She leaps up from a sea of protesters, hands outstretched and fingers reddened with vermilion in a double V-for-victory sign. “Long live democracy,” she yells as others, mostly seated men, look on.
It is the morning of 9 April 1990. After month long pro-democracy protests on the streets of Kathmandu, King Birendra the previous night had finally given in, announcing that multi-party democracy would be restored – paving the way for Nepal to change from an absolute to a constitutional monarchy.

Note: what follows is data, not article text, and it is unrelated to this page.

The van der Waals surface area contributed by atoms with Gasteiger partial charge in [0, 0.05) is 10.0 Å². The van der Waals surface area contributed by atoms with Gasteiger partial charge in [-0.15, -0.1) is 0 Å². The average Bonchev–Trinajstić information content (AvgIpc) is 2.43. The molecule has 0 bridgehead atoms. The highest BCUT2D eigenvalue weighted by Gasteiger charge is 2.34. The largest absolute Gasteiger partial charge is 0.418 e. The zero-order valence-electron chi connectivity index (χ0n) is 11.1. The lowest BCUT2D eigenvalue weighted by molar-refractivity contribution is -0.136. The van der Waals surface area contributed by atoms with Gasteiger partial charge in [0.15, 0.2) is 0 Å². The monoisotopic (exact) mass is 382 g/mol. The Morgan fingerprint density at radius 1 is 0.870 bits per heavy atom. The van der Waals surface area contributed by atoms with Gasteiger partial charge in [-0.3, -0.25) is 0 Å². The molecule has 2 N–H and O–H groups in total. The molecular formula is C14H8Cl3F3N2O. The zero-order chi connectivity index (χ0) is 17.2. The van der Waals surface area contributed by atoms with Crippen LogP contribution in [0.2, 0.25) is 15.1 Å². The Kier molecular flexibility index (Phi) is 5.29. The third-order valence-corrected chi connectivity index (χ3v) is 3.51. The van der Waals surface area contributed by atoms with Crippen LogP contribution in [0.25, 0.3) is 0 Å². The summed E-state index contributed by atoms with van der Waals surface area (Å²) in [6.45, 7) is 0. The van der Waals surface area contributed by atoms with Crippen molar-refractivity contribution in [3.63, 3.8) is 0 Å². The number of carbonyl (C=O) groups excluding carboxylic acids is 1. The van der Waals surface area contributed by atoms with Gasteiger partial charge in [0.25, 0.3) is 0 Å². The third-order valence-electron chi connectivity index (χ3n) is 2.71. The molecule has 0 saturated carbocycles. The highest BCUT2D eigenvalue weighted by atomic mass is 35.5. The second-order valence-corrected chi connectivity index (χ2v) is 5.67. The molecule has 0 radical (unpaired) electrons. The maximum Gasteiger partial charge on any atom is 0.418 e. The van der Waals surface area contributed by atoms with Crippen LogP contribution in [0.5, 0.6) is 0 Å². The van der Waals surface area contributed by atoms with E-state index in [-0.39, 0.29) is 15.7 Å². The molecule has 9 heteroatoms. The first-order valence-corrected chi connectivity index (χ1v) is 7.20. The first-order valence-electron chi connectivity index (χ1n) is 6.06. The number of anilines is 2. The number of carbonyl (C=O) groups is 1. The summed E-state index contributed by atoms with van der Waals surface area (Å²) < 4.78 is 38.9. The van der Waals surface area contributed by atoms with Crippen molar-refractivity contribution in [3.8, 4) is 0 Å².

Min Bajracharya, then a 18-year-old aspiring photojournalist, had been closely following the street protests, taking photos of demonstrators, political leaders from banned parties like the Nepali Congress, Nepal Communist Party (ML) and other leftist entities.
“I went wherever the protests went,” Bajracharya remembers. “I had a youthful passion and energy for what I was doing.”